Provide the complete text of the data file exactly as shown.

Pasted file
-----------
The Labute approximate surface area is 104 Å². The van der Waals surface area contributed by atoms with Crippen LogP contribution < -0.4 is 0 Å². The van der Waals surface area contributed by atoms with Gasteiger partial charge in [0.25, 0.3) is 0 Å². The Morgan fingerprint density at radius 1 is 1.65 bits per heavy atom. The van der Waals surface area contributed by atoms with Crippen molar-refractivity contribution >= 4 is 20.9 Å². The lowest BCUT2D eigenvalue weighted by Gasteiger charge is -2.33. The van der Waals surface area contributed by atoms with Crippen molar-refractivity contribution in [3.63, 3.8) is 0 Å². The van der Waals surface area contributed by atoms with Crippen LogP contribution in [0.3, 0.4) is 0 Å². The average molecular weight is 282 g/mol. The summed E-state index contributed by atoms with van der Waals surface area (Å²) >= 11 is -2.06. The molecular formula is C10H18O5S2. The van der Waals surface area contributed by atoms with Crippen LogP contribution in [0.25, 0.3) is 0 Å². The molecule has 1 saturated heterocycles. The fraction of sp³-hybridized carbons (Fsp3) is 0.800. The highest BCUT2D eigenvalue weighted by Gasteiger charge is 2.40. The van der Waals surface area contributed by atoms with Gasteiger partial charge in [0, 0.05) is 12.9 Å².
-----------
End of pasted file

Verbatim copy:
The Labute approximate surface area is 104 Å². The van der Waals surface area contributed by atoms with Crippen LogP contribution < -0.4 is 0 Å². The van der Waals surface area contributed by atoms with Gasteiger partial charge in [0.25, 0.3) is 0 Å². The Morgan fingerprint density at radius 1 is 1.65 bits per heavy atom. The van der Waals surface area contributed by atoms with Crippen molar-refractivity contribution >= 4 is 20.9 Å². The lowest BCUT2D eigenvalue weighted by Gasteiger charge is -2.33. The van der Waals surface area contributed by atoms with Crippen molar-refractivity contribution in [3.63, 3.8) is 0 Å². The van der Waals surface area contributed by atoms with Crippen LogP contribution in [0.3, 0.4) is 0 Å². The average molecular weight is 282 g/mol. The summed E-state index contributed by atoms with van der Waals surface area (Å²) >= 11 is -2.06. The molecular formula is C10H18O5S2. The van der Waals surface area contributed by atoms with Crippen LogP contribution in [0.25, 0.3) is 0 Å². The molecule has 1 saturated heterocycles. The fraction of sp³-hybridized carbons (Fsp3) is 0.800. The highest BCUT2D eigenvalue weighted by Gasteiger charge is 2.40. The van der Waals surface area contributed by atoms with Gasteiger partial charge in [0, 0.05) is 12.9 Å².